The Adventures of Pluto Nash



Eddie Murphy slipped from one of the peaks of planet Hollywood with Showtime earlier this year. Now with him trapped in the lead balloon of The Adventures of Pluto Nash — an action-comedy vehicle factory-made from worn clichés, wearing riffs and virtually vacuum-sealed away from both adventure and laughs — the low gravity of the moon ironically seems to accelerate his free fall from comic grace.

Walking into a moon-based club, Nash vaguely recalls Murphy’s uncaged and strutting jailbird of his big-screen breakout, 48 Hrs. (1982). But 20 years have dulled his mischievously twinkling eyes and his wit. Even his experience as a master comic actor can’t tickle a laugh from screenwriter Neil Cuthbert’s (Mystery Men) numb jokes or tighten the suspense of the slack plot line.

Things come easy for Nash. Too easy. Like Bogart’s Rick of Casablanca, Nash trades his smuggler’s rags for the sharp eveningwear of a successful nightclub proprietor. And of all of the moon joints robotically jumping with digital hip hop, a beautiful stranger named Dina (Rosario Dawson) glides into his (she might as well be wearing a T-shirt that reads “love interest”).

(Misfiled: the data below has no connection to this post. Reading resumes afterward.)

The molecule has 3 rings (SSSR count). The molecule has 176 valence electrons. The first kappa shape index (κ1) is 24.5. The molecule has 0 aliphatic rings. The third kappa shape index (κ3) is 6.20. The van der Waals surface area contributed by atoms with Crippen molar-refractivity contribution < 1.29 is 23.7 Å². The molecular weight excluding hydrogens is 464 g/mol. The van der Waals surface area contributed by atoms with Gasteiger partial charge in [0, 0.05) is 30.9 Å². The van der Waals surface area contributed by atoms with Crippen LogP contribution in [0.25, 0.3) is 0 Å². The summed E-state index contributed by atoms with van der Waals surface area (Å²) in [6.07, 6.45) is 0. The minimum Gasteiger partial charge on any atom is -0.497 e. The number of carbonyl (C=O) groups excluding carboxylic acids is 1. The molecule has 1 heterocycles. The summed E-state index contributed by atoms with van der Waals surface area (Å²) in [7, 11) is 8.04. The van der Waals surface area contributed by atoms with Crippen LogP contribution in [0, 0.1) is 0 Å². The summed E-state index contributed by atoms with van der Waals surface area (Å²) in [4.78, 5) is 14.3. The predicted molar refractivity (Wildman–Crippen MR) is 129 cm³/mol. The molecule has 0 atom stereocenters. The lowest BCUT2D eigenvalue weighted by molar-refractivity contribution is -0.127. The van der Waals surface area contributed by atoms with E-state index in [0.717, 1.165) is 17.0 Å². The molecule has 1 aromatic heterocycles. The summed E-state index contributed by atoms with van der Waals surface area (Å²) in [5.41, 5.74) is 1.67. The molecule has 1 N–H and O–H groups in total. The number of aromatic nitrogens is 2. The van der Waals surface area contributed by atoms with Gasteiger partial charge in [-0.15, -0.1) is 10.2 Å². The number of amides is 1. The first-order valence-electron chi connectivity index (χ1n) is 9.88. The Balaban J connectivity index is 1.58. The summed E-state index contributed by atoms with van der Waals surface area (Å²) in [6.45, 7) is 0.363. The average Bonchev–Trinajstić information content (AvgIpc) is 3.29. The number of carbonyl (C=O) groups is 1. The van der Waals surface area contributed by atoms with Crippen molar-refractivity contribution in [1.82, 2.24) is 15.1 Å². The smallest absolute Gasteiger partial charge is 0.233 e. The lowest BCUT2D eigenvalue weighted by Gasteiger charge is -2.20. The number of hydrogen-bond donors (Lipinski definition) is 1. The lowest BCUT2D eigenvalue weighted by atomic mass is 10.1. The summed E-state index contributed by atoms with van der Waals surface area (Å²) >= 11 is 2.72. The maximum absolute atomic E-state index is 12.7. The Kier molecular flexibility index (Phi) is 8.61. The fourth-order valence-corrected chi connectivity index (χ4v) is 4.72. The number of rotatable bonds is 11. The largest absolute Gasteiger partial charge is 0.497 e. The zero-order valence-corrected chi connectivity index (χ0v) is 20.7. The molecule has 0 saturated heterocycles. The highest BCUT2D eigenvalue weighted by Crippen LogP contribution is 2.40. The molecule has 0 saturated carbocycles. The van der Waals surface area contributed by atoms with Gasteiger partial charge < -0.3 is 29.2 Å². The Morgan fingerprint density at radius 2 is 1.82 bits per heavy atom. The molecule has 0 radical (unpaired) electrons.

The rest is an assemblage of action, sci-fi and Mafia clichés; it’s star-studded with the likes of Pam Grier (in a role that may be melodramatically worse than the one she had in last year’s horror stinker, Bones) and Alec Baldwin, but it’s still lackluster.

Randy Quaid earns a star for this flick as Nash’s loyal and lascivious robot, Bruno, who could be the comic result of a gene splice between Frankenstein’s monster and The Wizard of Oz’s Tin Man.

Murphy’s character suffers a long fall in Nash’s climax. But our fictional hero is guaranteed a happy ending. Murphy? If the upcoming I Spy doesn’t gain him some career altitude, there’s always his spunky donkey in the upcoming Shrek 2.

James Keith La Croix writes about film for Metro Times. Send comments to

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